Machine Learning & Big Data –Don’t Fall for this Data Trap

2 minute read

oops no image! Data from star-trek caught in a trap…


Many organizations are too impatient they jump into machine learning without proper market research. Instead it’s best to think things through –so let’s start here: There are three broad categories to machine learning.

  1. The Data

  2. The Algorithm

  3. The Machines (Computers and their GPUs)

The algorithms and Machines can be provided by any one of the many partner companies such as Amazon and Google. But the data used to train an algorithm has to –in part come from your organization and hence why the data is the most important and is your organizations’ competitive advantage.

Data is your competitive advantage

Naturally you have to have enough data as well as the right kind of data to feed into your algorithms. Now assuming you have that  it’s also important to think through what you’re doing with machine learning…

Scenario

Let’s say you run a 24 hour retail store selling groceries and you have reliable data about when your customers visit your store and how much they spend.

Data analysis of 24 hour retail store

So decide you want to have your new impressive algorithm figure out when the best time is to open the store for business. So you feed said machine learning algorithm with data. If figures out that most of your business occurs is in the mid morning and late afternoons. So based on these results you decide to close the store during the non busy hours as that’s what the machine learning algorithm told you and that’s great.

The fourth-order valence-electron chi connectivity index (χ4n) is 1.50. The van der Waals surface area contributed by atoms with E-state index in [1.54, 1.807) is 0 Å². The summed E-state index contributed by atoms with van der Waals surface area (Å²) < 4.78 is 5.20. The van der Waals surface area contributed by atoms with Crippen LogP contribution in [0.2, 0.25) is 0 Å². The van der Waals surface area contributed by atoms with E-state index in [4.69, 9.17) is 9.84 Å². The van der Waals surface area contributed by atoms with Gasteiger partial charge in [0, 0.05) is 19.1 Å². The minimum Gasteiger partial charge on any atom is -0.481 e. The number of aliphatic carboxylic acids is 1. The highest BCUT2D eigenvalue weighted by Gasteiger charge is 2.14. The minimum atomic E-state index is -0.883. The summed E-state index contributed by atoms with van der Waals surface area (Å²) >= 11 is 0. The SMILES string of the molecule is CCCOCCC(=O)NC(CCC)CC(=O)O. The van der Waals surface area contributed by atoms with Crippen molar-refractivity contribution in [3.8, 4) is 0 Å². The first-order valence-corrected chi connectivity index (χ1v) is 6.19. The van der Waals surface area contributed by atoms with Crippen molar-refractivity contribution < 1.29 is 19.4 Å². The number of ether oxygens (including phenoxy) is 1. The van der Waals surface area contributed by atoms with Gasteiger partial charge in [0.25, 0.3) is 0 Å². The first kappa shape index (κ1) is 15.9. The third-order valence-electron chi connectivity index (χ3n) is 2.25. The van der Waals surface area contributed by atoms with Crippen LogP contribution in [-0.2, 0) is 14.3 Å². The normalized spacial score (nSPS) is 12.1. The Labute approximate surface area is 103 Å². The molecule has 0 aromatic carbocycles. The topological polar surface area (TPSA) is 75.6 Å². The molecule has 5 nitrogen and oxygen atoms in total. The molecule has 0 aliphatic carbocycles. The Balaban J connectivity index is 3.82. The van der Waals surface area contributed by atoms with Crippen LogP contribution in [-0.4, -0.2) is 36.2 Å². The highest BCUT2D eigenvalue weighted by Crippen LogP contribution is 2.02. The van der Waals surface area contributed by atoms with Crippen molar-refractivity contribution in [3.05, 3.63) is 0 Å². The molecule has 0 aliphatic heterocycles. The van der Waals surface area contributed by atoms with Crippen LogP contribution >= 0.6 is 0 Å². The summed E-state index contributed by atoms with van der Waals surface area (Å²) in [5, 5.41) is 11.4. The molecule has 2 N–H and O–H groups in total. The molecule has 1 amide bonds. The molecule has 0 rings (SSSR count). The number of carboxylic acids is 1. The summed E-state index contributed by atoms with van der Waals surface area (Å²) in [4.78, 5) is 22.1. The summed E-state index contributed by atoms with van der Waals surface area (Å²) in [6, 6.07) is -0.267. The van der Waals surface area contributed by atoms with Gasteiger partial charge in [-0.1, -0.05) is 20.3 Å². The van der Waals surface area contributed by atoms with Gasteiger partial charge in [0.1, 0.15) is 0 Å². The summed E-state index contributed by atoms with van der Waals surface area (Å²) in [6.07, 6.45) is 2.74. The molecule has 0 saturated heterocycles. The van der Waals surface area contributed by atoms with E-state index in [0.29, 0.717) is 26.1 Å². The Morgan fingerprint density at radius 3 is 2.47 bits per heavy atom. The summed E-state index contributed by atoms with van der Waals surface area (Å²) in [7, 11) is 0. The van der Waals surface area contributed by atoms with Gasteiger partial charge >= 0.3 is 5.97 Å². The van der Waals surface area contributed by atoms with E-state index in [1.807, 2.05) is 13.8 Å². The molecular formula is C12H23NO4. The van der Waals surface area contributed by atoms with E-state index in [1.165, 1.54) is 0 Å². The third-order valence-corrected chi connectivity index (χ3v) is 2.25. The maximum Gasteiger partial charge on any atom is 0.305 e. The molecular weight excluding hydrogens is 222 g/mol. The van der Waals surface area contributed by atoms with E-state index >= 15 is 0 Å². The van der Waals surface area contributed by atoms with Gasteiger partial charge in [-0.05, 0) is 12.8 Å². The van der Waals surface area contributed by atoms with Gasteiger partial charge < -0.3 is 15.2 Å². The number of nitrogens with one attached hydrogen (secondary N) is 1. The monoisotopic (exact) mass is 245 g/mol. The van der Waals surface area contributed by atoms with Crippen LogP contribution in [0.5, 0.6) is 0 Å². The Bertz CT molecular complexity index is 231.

Now fast-forward about three years. The economy has changed and now many people don’t hold your standard 9-5 job instead they have much more flexible schedules and so most people now prefer to shop late at night when they can get their shopping done and out of the way in order to do more important things during the day.

Missing data = missing insights

Well now you don’t have any data covering the full 24 hour life cycle so no machine learning algorithm can infer about this new trend and give you an updated recommendation to keep your store open late at night. As you can see from this example no machine can make up for the data that you lost.

There are two lessons to learn from this example:

Lesson 1. Consider the use of machine learning strategically and for the long term if not you may not be able to get better for the long term.

Lesson 2. Human validation; the human element is important, in this case humans can use knowledge about their environment to make educated guesses in order to conclude that opening the store late at night will help.

It’s important to remember that at this time of science and innovation machine learning is akin to what car navigation systems used to be like a few years back. That is even if your satnav told you to make a right turn that would send you off a cliff we’d use our common sense –use critical thinking to understand that the systems recommendation was shorted sighted. Understanding this limitation gave us the psychological permission to override decision given to us by a machine. This is because implicitly we understand that just because a process has been automated based on data it doesn’t automatically make that process correct or neutral. The grocery store is a simple example how data can misguide our decisions –but I’m sure you can think of similar problems with many more dimensions of data where you will need machine learning.

Hope this helps…